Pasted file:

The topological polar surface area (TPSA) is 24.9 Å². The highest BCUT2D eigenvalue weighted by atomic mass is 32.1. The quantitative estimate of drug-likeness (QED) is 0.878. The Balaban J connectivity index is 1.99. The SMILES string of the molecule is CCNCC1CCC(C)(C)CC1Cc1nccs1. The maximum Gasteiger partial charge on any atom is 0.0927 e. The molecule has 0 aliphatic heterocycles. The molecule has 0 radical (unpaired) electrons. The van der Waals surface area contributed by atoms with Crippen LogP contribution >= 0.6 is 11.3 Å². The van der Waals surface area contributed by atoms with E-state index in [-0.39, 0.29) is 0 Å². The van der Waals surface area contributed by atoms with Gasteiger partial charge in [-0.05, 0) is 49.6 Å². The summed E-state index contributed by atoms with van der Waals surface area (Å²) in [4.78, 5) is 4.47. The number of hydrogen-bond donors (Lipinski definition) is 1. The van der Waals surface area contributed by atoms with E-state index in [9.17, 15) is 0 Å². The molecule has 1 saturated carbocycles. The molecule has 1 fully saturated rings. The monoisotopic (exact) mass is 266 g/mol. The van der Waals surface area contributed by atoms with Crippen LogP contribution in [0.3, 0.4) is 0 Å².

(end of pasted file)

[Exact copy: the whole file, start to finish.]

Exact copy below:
The topological polar surface area (TPSA) is 24.9 Å². The highest BCUT2D eigenvalue weighted by atomic mass is 32.1. The quantitative estimate of drug-likeness (QED) is 0.878. The Balaban J connectivity index is 1.99. The SMILES string of the molecule is CCNCC1CCC(C)(C)CC1Cc1nccs1. The maximum Gasteiger partial charge on any atom is 0.0927 e. The molecule has 0 aliphatic heterocycles. The molecule has 0 radical (unpaired) electrons. The van der Waals surface area contributed by atoms with Crippen LogP contribution >= 0.6 is 11.3 Å². The van der Waals surface area contributed by atoms with E-state index in [-0.39, 0.29) is 0 Å². The van der Waals surface area contributed by atoms with Gasteiger partial charge in [-0.05, 0) is 49.6 Å². The summed E-state index contributed by atoms with van der Waals surface area (Å²) in [4.78, 5) is 4.47. The number of hydrogen-bond donors (Lipinski definition) is 1. The van der Waals surface area contributed by atoms with E-state index in [9.17, 15) is 0 Å². The molecule has 1 saturated carbocycles. The molecule has 1 fully saturated rings. The monoisotopic (exact) mass is 266 g/mol. The van der Waals surface area contributed by atoms with Crippen LogP contribution in [0.3, 0.4) is 0 Å².